But here’s the thing. As I grew older, I got to know more of them. At work, during social events, as well as observing the male figures in my family. And I found out that really, they’re not that simple after all. There is no one manual that fits all of them. I forgot that they too, are people just like the rest of us women. Yes, maybe a lot less emotional, but still people like us. They have a range of personalities, some game enough to approach anyone, and some much more introvert. Some have been hurt rather badly in the past that they have walls, some love girls too much that they cant just have one. Some have horrible pasts, some have family commitments, some are nice and some are douche bags.
Sometimes my girlfriends and I would get together and we end up discussing relationships. After a few are married, some are engaged and the rest still figuring things out, it later dawned on us that maybe, just maybe, we are brainwashed too expect too much. We put men on a pedestal and expect them to be everything. We expect them to be brave and not have insecurities. We expect them to be knights in shining armors who has it all figured out. We expect them to rescue us. It would’ve been a lot easier if in the beginning, we thought of them as people like us too. With uglier footwear, of course.
I went for brunch with a girlfriend and three other guy friends. We ended up comparing the differences between the male and female species when it comes to handling breakups.
Female: Be sad, talk about the problem to another girl, and then another girl, and another, and another, until the whole entire female kingdom would’ve heard about it. Lunch hours will be an intimate discussion ‘The View’ style. Talk about the subject to its death. All girls will take your side and hate they guy. In fact, if they can, they would like to put him on a stake and burn him, or maybe drag him around the city by a horse. Because somehow, the whole female species can feel the rage for him.
Male: Be sad, play with video game for hours. If work is available, will bury life in work. Then go out with a group of guy friends, but never talk about the girl or the problem. Then maybe will seek a close male friend and tell him the story, but not in detail and definitely NOT while crying. If the subject isn’t even brought up, then none of the other male friends are allowed to bring up the subject. Then play more video games or sports because hell, that’s how problems are solved.
I was cleaning my room last weekend, and came upon a stash of old books. One of them is 'He's Just Not That Into You'. I remembered the day my girlfriend and I bought it, right after we saw its movie adaptation. Somebody told us that the book is ten times better than the movie itself.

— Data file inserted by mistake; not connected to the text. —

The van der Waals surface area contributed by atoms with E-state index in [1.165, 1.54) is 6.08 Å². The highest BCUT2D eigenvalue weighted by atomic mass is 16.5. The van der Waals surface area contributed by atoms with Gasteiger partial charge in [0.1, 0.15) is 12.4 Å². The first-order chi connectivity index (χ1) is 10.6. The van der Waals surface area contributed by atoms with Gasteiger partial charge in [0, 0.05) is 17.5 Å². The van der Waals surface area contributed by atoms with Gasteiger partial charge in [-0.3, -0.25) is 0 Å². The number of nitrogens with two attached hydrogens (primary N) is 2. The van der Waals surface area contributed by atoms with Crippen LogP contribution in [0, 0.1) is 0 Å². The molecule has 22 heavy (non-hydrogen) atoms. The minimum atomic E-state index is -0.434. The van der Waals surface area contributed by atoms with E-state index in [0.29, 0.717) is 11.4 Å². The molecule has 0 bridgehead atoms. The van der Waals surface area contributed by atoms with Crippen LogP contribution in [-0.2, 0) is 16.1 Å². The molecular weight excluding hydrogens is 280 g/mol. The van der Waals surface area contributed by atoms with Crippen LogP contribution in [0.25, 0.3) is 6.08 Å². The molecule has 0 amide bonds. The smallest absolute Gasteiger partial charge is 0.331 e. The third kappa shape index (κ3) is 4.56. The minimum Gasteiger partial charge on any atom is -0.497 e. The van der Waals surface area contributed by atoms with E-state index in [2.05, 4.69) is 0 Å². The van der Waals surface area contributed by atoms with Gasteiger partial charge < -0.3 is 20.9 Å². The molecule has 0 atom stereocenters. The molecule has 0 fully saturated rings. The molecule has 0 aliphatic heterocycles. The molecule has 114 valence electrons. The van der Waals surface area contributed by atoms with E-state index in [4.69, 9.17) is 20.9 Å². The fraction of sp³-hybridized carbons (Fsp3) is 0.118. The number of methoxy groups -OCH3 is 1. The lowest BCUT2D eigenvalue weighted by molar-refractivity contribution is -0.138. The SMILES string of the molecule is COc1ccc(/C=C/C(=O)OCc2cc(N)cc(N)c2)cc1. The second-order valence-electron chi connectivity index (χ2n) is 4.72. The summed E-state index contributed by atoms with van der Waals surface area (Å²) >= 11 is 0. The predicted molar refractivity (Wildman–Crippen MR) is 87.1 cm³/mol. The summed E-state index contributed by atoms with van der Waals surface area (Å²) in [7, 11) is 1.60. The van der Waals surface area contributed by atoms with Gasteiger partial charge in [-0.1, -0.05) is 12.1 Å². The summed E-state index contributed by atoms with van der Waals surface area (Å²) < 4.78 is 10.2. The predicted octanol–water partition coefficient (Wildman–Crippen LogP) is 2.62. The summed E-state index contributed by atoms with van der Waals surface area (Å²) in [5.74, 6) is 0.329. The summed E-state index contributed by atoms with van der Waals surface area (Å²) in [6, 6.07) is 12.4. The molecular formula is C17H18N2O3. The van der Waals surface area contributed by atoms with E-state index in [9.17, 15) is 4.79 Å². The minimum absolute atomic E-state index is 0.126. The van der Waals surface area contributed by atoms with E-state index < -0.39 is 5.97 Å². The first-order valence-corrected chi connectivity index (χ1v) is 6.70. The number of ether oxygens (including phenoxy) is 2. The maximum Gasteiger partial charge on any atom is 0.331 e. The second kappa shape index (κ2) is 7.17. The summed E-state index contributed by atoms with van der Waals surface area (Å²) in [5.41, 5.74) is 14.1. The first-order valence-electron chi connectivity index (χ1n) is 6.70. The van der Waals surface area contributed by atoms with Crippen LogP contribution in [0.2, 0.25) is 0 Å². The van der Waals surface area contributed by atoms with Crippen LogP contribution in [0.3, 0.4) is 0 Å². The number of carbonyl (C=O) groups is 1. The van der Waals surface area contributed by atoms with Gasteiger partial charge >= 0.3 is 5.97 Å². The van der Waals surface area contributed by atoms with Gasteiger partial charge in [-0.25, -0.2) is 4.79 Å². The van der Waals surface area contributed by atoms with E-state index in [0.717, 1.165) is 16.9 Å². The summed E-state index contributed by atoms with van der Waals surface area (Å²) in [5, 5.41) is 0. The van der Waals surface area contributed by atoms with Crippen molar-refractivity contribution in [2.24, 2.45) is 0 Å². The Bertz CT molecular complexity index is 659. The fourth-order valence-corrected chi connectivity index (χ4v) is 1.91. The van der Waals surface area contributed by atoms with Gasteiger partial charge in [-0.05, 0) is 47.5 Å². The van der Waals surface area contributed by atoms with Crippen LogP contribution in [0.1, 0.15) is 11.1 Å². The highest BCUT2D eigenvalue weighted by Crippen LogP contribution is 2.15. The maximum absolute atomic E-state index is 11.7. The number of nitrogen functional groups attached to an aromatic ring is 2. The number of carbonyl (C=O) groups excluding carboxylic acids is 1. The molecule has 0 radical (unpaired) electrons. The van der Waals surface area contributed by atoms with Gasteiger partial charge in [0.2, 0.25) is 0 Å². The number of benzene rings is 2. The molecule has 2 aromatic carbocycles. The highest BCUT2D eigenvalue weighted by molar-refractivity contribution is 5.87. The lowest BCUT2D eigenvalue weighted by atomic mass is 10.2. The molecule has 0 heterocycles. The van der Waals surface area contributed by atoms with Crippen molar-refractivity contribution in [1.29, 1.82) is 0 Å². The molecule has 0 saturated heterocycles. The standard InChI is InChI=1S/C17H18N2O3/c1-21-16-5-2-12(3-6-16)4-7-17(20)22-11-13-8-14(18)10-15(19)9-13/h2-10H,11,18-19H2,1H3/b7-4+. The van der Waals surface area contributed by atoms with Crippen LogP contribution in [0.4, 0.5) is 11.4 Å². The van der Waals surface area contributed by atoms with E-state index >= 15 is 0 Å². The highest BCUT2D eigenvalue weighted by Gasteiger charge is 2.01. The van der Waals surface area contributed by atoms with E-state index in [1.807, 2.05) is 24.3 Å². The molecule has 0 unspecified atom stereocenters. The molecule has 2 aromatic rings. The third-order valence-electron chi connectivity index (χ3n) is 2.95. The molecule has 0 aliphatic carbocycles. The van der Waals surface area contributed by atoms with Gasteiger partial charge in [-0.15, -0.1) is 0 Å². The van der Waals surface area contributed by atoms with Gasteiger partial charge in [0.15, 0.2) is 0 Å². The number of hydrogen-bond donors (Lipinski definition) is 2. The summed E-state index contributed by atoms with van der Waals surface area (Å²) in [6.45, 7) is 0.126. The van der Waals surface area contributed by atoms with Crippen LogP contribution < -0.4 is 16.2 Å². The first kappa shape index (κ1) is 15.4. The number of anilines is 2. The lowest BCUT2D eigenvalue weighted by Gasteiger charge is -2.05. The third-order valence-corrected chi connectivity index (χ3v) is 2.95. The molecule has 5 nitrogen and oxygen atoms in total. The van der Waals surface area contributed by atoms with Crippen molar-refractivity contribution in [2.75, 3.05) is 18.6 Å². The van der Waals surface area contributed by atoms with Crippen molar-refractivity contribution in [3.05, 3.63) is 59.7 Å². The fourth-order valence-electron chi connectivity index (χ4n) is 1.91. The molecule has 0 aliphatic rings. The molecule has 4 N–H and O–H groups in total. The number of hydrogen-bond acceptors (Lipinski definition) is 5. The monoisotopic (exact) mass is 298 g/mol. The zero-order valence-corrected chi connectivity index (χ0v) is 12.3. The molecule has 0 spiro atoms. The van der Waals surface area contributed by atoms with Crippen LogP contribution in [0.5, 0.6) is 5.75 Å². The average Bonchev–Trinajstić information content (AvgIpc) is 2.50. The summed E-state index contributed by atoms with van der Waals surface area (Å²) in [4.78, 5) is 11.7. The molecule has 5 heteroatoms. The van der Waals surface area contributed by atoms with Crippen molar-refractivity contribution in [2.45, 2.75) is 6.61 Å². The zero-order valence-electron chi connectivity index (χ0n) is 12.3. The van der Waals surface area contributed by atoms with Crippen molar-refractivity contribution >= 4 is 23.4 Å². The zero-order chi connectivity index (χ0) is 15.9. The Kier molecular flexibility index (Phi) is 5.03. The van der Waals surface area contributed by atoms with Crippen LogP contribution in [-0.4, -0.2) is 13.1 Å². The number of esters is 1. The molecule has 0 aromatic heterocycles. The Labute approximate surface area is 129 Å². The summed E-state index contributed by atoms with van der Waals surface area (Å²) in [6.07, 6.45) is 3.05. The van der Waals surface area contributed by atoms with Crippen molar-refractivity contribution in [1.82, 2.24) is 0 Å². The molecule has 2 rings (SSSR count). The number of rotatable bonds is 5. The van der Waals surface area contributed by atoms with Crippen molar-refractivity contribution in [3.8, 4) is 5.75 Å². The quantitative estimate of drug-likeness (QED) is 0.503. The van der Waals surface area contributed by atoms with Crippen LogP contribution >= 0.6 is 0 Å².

There is an excerpt in the book that particularly stepped out of the book, grabbed the book, and slapped me right across my face. It said;
"If he doesn't give a crap, it's because he really, really doesn't give a crap."
Or something like that. Dude, I can't memorize every single word!
I suddenly recalled an event when my friend was seeing a guy, but they were not officially dating, but she thought he really liked her, but she wasn't too sure, especially when he called her only once every three days. "Oh, you know, he's probably just busy. I'm sure he really likes you." I said to her.
I wish I can go back to that time and douse myself on fire. What fiction!
Lesson: We should stop reading things 'between the lines'. What lines?
My guy friend at the office and I were talking about the new intern who had just started working in our floor. "Have you met her yet?" I asked him. "Nope," he answered.
The intern was a girl in her twenties, and she appeared to be a bit snobbish. So I proceeded to tell this guy friend of mine about my first conversation with the girl, which happened in the female restroom.
"I've only talked to her once," I told him. "I was in the female restroom and in came the intern. She didn't even say hi to me. All she did was fix her scarf at the mirror, and hey, she could have at least pretended to be interested in making friends..." I stopped talking because by now, I had realised that this guy friend of mine seemed to be drifting off and not listening to a word I was saying.
"Oi," I said to him. "Are you listening to me?"
He snapped back to reality. "Oh, sorry," he said apologetically. "All I heard was 'you', 'intern' and 'female restroom'. And then my mind kind of drifted off someplace else."
Lesson: Apparently boys have evolved into developing skills of listening to only what they wanted to hear. Clever trick, I must say.
I don't know anything about boys/guys/men. Neither do I pretend that I do. The only information I have is that they like sports/blown up cars/blown up cars with hot chicks/people punching other people/dirty jokes. Hmm that's probably not enough (maybe that's why none of my relationships ever lasted that long).
This page is dedicated to attempt to at least figure them out a little, based on my life observations. Maybe I'll be proven wrong, maybe not. Maybe one day I'll be able to sit on a patio and give advice to other people. Or maybe I'll still be scratching my head.